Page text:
“A friend of mine from Chile has a mentally incapacitated son. Because of her circumstances, she needed to send this son back to Chile to be with an uncle. She didn’t have funds for air passage and borrowed from a friend. Even though the son was clearly identified to the airline as needing help boarding and exiting planes and handling layovers, the airline people in Mexico failed to get him aboard the proper airline to Chile. He was stranded in Mexico for two days while my friend, desperate for funds to purchase a new ticket because the airline refused to own the problem, went to a payday loan center in Spanish Fork. They advertised loans of 30 percent interest and she was desperate and out of other resources.
My friend does not speak and understand English too well, but not having other resources felt she could afford the high interest rate, as she didn’t have collateral. She completed the application for the loan, being rushed because of her son still stuck in an airport in Mexico. She didn’t pay too much attention to the details of the loan and was not fully capable of understanding the details anyway. The payday loan center had a Spanish-speaking person who was friendly and that gave her assurance that she was being treated fairly.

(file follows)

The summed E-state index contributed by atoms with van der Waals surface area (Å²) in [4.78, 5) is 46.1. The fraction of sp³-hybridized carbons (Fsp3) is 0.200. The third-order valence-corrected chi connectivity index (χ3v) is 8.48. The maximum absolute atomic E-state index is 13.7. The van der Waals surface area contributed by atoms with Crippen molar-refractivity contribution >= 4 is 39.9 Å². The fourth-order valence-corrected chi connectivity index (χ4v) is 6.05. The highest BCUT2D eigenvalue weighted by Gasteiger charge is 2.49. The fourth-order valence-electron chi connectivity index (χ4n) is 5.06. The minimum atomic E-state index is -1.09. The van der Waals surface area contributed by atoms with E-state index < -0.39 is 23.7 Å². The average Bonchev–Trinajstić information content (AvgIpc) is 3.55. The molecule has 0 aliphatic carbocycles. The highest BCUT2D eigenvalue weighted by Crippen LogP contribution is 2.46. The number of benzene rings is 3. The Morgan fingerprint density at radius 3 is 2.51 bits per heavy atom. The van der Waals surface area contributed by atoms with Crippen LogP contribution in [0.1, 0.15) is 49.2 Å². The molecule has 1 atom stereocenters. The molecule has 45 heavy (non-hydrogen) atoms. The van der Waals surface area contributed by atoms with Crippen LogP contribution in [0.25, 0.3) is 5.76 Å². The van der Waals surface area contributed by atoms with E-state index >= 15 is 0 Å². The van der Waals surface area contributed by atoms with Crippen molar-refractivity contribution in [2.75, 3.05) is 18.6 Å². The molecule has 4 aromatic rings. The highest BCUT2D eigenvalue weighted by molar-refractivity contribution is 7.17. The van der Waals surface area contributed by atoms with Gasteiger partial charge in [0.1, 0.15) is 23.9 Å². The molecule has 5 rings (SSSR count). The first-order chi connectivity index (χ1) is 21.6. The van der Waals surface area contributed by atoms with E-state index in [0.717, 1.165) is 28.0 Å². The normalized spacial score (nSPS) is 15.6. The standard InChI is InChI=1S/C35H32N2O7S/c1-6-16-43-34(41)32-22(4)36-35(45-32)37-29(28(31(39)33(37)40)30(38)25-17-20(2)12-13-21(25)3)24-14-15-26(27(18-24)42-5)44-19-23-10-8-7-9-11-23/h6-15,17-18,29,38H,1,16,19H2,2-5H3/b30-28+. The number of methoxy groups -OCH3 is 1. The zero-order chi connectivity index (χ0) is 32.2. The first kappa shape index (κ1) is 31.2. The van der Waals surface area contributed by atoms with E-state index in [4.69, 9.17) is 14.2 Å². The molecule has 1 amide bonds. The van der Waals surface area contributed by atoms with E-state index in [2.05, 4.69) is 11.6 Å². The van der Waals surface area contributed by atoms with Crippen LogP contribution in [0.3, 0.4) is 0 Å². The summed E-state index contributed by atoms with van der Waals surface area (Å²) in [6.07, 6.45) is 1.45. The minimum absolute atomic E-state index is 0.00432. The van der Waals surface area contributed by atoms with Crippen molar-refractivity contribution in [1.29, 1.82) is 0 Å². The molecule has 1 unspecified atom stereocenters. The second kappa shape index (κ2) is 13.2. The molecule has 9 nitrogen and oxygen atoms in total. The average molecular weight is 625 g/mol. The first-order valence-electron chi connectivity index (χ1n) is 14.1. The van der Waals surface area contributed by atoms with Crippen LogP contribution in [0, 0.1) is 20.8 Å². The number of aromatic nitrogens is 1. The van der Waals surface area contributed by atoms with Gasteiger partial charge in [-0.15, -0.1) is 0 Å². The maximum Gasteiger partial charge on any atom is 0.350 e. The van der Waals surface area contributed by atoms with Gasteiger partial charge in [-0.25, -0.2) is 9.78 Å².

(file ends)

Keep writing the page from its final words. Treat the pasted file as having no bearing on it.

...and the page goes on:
However, here are the facts of the loan which we discovered. The payday loan center charged her a number of other small fees including an $85 document preparation fee [for two pages of documentation]. The actual stated interest on the loan was actually written at 106 percent interest, not the 30 percent advertised, which was never made clear to her. She informed me that she was paying 30 percent interest when I asked. In addition the interest was calculated using a one-year pay back, but the agreement called for her to pay the full loan plus interest in equal installments over only nine months. What that means is that she had to pay the full amount of interest for a one-year loan plus interest in just nine months.
The true interest including the document preparation fee for my friend’s loan turns out to be 235.75 percent. This makes me ask a couple of questions? How do we as a society justify letting people get treated this way? How can people who deal in usury in this manner manage to operate as legitimate businesses in a so-called civilized society?
On the one hand you have banks who will only lend on collateral and/or high credit ratings for personal loans. Then you have high-rate credit cards that also screen out the working poor. Then nothing exists until you get to loan sharks. Are they some kind of protected class? What impediments have we placed against legitimate business loans to poor people who need funds, who will pay their loans back and who are willing to pay a premium interest rate, yet who are left to deceptive lenders charging undisclosed high interest rates and fees?”
Read more at: Deseret News